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What’s the Real Scoop?

18 Jul 2011 11:51 AM | Working Women (Administrator)

What’s the Real Scoop?

By Chris Kuhn, Freelance Writer & Editor

When you ask business owners to stand up and talk about themselves and their business, some have their 30-second commercial prepared and ready to roll off the tongue. For others, the phrase “deer in headlights” comes to mind. But what happens when those opportunities arise that can offer business owners a little more time, attention and exposure, such as speaking engagements, business profiles, or radio or TV interviews? As someone who frequently dons the “media hat,” I’m always fascinated to hear what entrepreneurs will focus on when telling about themselves and their products and services when given the chance to do so. They may think that they know the most compelling aspect of their biz “story” but do they really? Quite often, they don’t.

So how do you determine what are the most compelling points of your story? There are several questions you can ask yourself to help guide you to the real story behind what you do.

  1. Why did you go into business?
    Is there a personal connection to what you’re doing? If it’s a cause, why is it so near and dear to your heart? If it involves a particular audience, what is it about this group that means so much to you? By sharing what inspired you to pursue your dream, you can inspire others, and inspiration is always compelling.
  2. What was your path like to get to where you are today?
    For some business owners, things seem to line up just perfectly but for others, there may be challenges to overcome and by sharing some of these with others, they not only gain an appreciation for your dedication but also for your fortitude and determination to beat the odds. Never underestimate the power of the underdog’s tale.
  3. What would most surprise an audience to learn about you or your business?
    As interesting as your business may be, sometimes it may be a characteristic, hobby or talent that a business owner has completely outside of what they do for a living, that will attract someone to the story. Perhaps you sell real estate for a niche market but it also turns out that you’ve won multiple triathlons. Or maybe you’re a financial planner who just so happens to have a real talent for art. In the process, we learn why you followed the professional path you did but see another side that may draw us to you as a business professional as well.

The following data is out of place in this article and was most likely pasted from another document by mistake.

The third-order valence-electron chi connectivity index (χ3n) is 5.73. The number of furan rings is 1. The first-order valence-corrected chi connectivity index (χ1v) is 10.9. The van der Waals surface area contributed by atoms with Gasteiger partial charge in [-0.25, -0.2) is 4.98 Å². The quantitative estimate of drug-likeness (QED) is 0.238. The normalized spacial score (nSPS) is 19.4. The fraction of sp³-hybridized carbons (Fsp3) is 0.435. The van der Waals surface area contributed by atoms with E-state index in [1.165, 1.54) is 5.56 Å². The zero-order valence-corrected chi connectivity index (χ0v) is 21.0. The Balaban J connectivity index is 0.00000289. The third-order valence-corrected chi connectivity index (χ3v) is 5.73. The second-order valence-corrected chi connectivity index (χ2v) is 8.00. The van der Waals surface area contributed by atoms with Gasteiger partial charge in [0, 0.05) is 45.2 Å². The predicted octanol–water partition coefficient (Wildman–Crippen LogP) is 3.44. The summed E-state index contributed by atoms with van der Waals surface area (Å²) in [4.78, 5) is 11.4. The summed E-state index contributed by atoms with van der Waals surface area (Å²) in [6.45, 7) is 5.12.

4. What information about you or your business could benefit your audience?
    If you ask an inventor to talk about the most valuable part of their creation, you soon learn that what the innovator is most excited about isn’t always what the target market cares about. Yes, it has all of these bells and whistles, and isn’t that nice, but how does it help the customer? If however, you bring a marketer into the mix, he or she can quickly surmise that this new gadget will allow moms carpooling kids to speak their texts to friends by headset while they drive; or save them time preparing business proposals for clients with some automated voice-technology feature. We’re reminded that bells and whistles sound pretty but must know what value they offer to the customer. Stories work much the same way. Why do I want to hear from you? Is there some useful information – maybe from a personal story behind an idea or the outcome of a bad business decision – that I can learn from you? Interest me, yes, but educate me, too, and I’ll want to hear more.
  5. If you were reading a story about someone else, what would interest you enough to continue reading and can you draw parallels to these characteristics in your own life?
    We forget as we’re being storytellers that we ourselves are readers, too. No one likes to read a story they’ve heard before, yet each of us is a unique woman with very distinct experiences that have shaped who we are today. So what moves us? What compels us to go beyond that first paragraph and want to know more? As we consider what factors motivate us to read another’s story, we can take a closer look at our own life, examine our career path and ask honestly – if I were learning about how I reached where I am today, what experiences along the way and elements of my personal and professional background would make me click on “Read More”?

Through our social media avenues, outside media outlets, speaking opportunities or even through our own marketing communications and website, we hold the key to telling the most compelling story about ourselves and our businesses. While we may not have control over how that story is told through certain channels such as traditional media or others’ blogs, we can take the reins each time we have the opportunity to share with others. The “real” story may not be what you anticipated at all, but may allow your customers and prospective clients to see a different side of you that is memorable, inspiring and a true lesson for us all.


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